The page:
Martha is a high school friend of our family who happens to be on the search committee for the new pastor of our church. Over lunch last week, we were talking about her experience on the committee and her thoughts about the leadership role this new person will take.
Martha is a bright young woman, and one particular comment stood out as an insight of extraordinary wisdom.
He shouldn't come in with an agenda. Instead, he should follow what we are doing already, and learn how to lead us.
The idea that leaders should follow is not precisely the same thing as followership. That has more to do with how those who follow can lead. This idea of Martha's is instead the idea that leaders should follow at times.
For this to happen it requires three capacities.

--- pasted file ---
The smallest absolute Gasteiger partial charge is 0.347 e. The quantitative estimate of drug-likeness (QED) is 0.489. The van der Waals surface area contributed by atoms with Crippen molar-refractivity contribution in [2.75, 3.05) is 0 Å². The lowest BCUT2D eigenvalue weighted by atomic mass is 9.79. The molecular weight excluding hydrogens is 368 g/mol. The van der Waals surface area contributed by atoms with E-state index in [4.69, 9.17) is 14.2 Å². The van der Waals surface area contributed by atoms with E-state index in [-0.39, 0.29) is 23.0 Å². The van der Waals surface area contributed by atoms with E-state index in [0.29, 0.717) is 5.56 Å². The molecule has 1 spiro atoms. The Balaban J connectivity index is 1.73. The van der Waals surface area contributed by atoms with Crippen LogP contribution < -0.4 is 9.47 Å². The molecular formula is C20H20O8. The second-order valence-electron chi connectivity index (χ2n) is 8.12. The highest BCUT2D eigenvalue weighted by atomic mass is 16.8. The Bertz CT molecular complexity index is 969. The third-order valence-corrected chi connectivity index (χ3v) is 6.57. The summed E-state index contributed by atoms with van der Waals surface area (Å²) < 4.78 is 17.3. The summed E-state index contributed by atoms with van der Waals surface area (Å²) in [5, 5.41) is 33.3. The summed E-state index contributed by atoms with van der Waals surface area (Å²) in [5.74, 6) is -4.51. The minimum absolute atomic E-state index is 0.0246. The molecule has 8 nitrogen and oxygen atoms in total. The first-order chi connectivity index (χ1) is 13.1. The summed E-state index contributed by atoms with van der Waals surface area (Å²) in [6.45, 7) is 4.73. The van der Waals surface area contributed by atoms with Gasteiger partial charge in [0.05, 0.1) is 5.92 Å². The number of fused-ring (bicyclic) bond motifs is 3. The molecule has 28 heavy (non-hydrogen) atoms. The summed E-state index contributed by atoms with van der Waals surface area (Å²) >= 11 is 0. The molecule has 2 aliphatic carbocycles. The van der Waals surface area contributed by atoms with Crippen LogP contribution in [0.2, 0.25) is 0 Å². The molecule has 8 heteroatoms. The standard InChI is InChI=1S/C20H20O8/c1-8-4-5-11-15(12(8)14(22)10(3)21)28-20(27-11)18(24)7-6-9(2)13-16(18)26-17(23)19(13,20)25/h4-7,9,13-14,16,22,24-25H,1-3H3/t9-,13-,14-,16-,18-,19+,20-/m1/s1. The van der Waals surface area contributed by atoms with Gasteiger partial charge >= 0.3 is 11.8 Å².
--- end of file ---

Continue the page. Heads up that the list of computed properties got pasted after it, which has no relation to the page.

First, the capacity of personal maturity that allows for a new leader not to be intimated by a new setting and new people to lead.
Second, the capacity of humility that enables the leader to recognize that he or she doesn't have all the answer, doesn't know all the information necessary, and does not have a sufficient breadth of relationships to lead without following.
Third, the capacity to listen, observe and learn from others.
Many leaders are ill-prepared for a position of authority. They may have certain analytical skills that makes for good decision-making. But they lack these personal attributes that are often the difference between effective and ineffective leadership.
New leaders would be wise to listen to Martha and recognize that learn to follow is an asset that will pay dividends as their tenure as leader is played out.